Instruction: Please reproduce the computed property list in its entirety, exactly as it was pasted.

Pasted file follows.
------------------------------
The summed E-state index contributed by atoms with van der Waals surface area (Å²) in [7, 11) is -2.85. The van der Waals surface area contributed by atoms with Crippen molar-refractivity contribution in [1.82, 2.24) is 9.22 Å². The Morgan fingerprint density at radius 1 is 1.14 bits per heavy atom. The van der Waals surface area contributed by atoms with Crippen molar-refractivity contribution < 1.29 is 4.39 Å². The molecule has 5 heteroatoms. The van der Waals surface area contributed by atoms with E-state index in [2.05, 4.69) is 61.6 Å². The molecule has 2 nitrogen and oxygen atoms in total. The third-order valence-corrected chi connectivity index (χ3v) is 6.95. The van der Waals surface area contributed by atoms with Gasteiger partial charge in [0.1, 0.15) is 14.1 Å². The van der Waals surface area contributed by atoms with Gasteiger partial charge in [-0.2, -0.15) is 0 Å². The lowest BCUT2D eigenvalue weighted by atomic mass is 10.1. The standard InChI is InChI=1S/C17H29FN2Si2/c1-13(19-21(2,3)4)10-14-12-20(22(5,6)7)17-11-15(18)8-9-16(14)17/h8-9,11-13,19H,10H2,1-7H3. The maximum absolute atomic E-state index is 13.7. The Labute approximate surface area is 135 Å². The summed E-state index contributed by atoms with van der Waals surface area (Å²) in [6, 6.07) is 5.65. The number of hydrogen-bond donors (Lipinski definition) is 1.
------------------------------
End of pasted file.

The summed E-state index contributed by atoms with van der Waals surface area (Å²) in [7, 11) is -2.85. The van der Waals surface area contributed by atoms with Crippen molar-refractivity contribution in [1.82, 2.24) is 9.22 Å². The Morgan fingerprint density at radius 1 is 1.14 bits per heavy atom. The van der Waals surface area contributed by atoms with Crippen molar-refractivity contribution < 1.29 is 4.39 Å². The molecule has 5 heteroatoms. The van der Waals surface area contributed by atoms with E-state index in [2.05, 4.69) is 61.6 Å². The molecule has 2 nitrogen and oxygen atoms in total. The third-order valence-corrected chi connectivity index (χ3v) is 6.95. The van der Waals surface area contributed by atoms with Gasteiger partial charge in [0.1, 0.15) is 14.1 Å². The van der Waals surface area contributed by atoms with Gasteiger partial charge in [-0.2, -0.15) is 0 Å². The lowest BCUT2D eigenvalue weighted by atomic mass is 10.1. The standard InChI is InChI=1S/C17H29FN2Si2/c1-13(19-21(2,3)4)10-14-12-20(22(5,6)7)17-11-15(18)8-9-16(14)17/h8-9,11-13,19H,10H2,1-7H3. The maximum absolute atomic E-state index is 13.7. The Labute approximate surface area is 135 Å². The summed E-state index contributed by atoms with van der Waals surface area (Å²) in [6, 6.07) is 5.65. The number of hydrogen-bond donors (Lipinski definition) is 1.